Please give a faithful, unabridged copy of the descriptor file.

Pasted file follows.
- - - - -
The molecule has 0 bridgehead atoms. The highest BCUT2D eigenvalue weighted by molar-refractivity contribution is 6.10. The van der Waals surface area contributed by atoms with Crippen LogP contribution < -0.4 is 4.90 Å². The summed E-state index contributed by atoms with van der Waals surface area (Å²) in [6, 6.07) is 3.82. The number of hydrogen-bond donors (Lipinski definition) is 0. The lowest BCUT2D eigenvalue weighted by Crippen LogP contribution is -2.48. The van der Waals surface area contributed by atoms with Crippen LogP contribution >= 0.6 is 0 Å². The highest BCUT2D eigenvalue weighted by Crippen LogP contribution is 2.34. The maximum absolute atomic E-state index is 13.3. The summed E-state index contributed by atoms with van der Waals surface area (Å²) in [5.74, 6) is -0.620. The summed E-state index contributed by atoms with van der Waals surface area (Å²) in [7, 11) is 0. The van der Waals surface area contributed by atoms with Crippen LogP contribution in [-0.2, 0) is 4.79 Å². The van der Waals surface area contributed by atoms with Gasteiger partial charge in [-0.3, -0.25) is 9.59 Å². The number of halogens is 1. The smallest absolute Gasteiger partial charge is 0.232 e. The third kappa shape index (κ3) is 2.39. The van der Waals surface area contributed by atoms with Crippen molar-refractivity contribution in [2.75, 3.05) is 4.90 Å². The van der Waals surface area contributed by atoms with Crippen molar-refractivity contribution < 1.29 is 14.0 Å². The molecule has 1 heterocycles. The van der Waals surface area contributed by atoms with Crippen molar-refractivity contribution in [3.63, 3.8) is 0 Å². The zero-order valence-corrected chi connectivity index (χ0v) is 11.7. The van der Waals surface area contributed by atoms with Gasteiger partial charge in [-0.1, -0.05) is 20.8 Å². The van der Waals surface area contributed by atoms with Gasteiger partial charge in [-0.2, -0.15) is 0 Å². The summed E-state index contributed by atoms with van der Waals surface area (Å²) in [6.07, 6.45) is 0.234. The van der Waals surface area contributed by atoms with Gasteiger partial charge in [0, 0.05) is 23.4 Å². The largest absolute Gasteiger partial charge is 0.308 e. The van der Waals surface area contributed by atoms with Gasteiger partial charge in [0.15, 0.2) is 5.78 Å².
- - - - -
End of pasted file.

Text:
The molecule has 0 bridgehead atoms. The highest BCUT2D eigenvalue weighted by molar-refractivity contribution is 6.10. The van der Waals surface area contributed by atoms with Crippen LogP contribution < -0.4 is 4.90 Å². The summed E-state index contributed by atoms with van der Waals surface area (Å²) in [6, 6.07) is 3.82. The number of hydrogen-bond donors (Lipinski definition) is 0. The lowest BCUT2D eigenvalue weighted by Crippen LogP contribution is -2.48. The van der Waals surface area contributed by atoms with Crippen LogP contribution >= 0.6 is 0 Å². The highest BCUT2D eigenvalue weighted by Crippen LogP contribution is 2.34. The maximum absolute atomic E-state index is 13.3. The summed E-state index contributed by atoms with van der Waals surface area (Å²) in [5.74, 6) is -0.620. The summed E-state index contributed by atoms with van der Waals surface area (Å²) in [7, 11) is 0. The van der Waals surface area contributed by atoms with Crippen LogP contribution in [-0.2, 0) is 4.79 Å². The van der Waals surface area contributed by atoms with Gasteiger partial charge in [-0.3, -0.25) is 9.59 Å². The number of halogens is 1. The smallest absolute Gasteiger partial charge is 0.232 e. The third kappa shape index (κ3) is 2.39. The van der Waals surface area contributed by atoms with Crippen molar-refractivity contribution in [2.75, 3.05) is 4.90 Å². The van der Waals surface area contributed by atoms with Crippen molar-refractivity contribution < 1.29 is 14.0 Å². The molecule has 1 heterocycles. The van der Waals surface area contributed by atoms with Crippen molar-refractivity contribution in [3.63, 3.8) is 0 Å². The zero-order valence-corrected chi connectivity index (χ0v) is 11.7. The van der Waals surface area contributed by atoms with Gasteiger partial charge in [-0.1, -0.05) is 20.8 Å². The van der Waals surface area contributed by atoms with Gasteiger partial charge in [-0.2, -0.15) is 0 Å². The summed E-state index contributed by atoms with van der Waals surface area (Å²) in [6.07, 6.45) is 0.234. The van der Waals surface area contributed by atoms with Gasteiger partial charge in [0, 0.05) is 23.4 Å². The largest absolute Gasteiger partial charge is 0.308 e. The van der Waals surface area contributed by atoms with Gasteiger partial charge in [0.15, 0.2) is 5.78 Å².